Pamela Parry talks about her great-grandfather, who worked at Edge Hill as a brakesman
Resource Type: Audio | Posted on 20th February 2012 by Liam Physick
Pamela Parry explains how her great-grandfather worked as a brakesman at Edge Hill until he was killed in an accident at gridiron sidings in 1907. He lived at the now-defuct Spekeland Vale with his wife, Elizabeth McEvoy, and four children - one of whom was Pamela’s own grandmother. She thinks that they must have been a happy family until tragedy struck
Interviewee: Pamela Parry
Interviewee Gender: Female
Date of Interview: 17th November 2011
Jodie: You said that your great-grandfather worked on the railway, didn’t you?
Pamela: That’s right. He lived near Edge Hill station and he was a railway brakesman. I don’t know exactly where he was born, but when he was a baby he was in Seacombe, on Chapel Street, number five, when he was married he lived very close to Edge Hill station at 27 Spekeland Vale – now, Spekeland Vale doesn’t exist any more, but it’s right near Spekeland Street (sic), and there’s this, an old church called St. Dunstan’s which is still there . . .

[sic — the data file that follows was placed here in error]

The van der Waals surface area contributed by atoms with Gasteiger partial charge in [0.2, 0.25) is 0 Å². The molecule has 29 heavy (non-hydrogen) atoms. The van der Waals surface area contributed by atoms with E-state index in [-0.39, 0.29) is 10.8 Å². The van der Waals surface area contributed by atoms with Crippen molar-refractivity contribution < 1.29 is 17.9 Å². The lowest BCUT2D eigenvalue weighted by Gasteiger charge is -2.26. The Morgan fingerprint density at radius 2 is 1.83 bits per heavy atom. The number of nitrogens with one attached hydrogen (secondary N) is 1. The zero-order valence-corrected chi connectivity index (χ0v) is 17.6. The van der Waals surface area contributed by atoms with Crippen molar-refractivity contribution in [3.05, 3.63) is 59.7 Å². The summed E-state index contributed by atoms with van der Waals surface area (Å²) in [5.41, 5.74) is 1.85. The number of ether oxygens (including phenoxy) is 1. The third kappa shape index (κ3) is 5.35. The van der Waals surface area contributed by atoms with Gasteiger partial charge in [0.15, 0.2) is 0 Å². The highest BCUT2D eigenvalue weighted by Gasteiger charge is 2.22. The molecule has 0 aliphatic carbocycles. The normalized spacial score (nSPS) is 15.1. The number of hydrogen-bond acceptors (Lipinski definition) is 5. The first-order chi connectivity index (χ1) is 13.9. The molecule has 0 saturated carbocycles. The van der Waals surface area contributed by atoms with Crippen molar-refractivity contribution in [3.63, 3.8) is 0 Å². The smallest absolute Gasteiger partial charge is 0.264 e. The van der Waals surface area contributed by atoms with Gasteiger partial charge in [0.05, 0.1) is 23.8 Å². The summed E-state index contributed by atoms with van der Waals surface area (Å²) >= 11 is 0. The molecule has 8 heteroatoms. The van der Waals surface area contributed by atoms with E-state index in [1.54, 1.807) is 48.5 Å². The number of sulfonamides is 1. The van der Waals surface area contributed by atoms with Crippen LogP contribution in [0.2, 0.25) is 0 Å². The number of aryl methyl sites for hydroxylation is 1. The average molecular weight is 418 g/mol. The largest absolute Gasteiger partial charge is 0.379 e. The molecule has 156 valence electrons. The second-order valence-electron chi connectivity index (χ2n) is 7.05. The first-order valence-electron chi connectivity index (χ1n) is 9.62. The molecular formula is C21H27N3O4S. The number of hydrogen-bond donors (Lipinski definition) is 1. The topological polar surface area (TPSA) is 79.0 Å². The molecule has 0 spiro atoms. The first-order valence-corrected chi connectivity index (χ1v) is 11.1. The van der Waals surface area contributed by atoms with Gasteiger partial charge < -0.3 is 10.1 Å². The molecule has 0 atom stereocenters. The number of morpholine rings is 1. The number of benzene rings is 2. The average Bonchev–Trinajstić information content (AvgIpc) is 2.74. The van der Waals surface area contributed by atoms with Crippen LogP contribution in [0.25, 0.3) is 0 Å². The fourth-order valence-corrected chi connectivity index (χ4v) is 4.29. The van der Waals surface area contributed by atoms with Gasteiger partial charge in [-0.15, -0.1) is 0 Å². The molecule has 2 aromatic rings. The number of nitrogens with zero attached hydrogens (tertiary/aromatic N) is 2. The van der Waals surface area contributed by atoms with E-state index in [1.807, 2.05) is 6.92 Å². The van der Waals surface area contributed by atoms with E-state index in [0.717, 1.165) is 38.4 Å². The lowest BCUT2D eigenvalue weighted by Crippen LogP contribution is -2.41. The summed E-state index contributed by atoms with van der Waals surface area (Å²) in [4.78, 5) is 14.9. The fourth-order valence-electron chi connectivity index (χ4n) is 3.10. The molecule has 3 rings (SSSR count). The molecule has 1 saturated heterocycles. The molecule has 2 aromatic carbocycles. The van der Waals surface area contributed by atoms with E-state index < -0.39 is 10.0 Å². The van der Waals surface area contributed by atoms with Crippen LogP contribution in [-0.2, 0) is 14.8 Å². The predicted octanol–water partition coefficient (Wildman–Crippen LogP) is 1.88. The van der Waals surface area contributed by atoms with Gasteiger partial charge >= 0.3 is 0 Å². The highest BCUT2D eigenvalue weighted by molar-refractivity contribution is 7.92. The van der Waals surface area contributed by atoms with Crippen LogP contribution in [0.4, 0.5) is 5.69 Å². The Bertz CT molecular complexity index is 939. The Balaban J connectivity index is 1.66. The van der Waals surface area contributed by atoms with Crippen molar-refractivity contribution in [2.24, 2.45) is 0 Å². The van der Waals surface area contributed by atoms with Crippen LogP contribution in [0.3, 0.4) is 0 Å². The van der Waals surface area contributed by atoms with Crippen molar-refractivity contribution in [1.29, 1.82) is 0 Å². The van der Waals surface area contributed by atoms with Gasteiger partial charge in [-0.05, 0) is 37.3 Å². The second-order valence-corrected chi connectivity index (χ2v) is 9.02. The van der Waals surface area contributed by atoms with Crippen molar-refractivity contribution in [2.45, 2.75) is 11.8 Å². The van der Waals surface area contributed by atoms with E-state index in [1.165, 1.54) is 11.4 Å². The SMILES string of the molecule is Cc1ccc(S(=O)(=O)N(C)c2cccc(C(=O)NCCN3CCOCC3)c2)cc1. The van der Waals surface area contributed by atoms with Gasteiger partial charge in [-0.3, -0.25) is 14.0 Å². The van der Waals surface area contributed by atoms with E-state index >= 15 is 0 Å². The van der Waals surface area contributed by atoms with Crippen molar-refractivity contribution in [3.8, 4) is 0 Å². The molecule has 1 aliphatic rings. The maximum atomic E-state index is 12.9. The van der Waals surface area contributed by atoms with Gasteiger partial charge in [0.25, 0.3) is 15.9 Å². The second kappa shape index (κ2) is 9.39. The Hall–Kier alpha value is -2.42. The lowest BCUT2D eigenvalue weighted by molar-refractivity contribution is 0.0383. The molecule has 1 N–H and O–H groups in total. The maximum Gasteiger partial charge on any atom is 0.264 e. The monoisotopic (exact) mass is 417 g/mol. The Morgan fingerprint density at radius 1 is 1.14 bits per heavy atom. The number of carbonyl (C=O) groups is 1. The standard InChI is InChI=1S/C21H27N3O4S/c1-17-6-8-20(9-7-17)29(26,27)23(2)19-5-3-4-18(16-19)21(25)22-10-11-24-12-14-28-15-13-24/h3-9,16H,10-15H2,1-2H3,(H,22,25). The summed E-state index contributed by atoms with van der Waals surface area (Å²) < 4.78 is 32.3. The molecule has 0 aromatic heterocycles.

Jodie: Oh, yeah.
Pamela: . . . right. It was a family of four children, he was married to a lady who was McEvoy before she was married, Elizabeth McEvoy, and they had two little boys Harold and Leonard William, and they had twin girls, and one of the girls dies of diphtheria when she was still a baby, before she turned two – the other baby was my grandmother . . .
Jodie: Ah, right!
Pamela: . . . and I’ve only just found a lot of this out . . .
Pamela . . . anyway, I found out he was killed in an accident at gridiron sidings, which is apparently somewhere very near to Edge Hill station, he was hit by a railway carriage, and suffered head injuries and died the same day, and there was an inquest that said it was just an accident, and that was in 1907, and I think that’s about all I can tell you about him.
Jodie: Yeah, yeah. Well, that’s really interesting, thanks. (Pamela laughs) Yeah, it was, it was really dangerous, wasn’t it, all those years ago?
Pamela: Oh, yeah.
Pamela: When I found out he’d died so young, cos he was in his early 30s, I think, or at the most 36, I realised that it was likely, or very probable, that he had died in an accident and, you know, give his job, yeah . . .
Pamela: so . . . but I, I like to imagine that the little boys were very proud of their daddy, they were only very young when he died, but they must have been very proud, you know, his, you know, working on the railway in those days . . .
Pamela: . . . so . . .
Pamela: . . . and I think they were a happy family until that point.
Categorised under: Work & Industry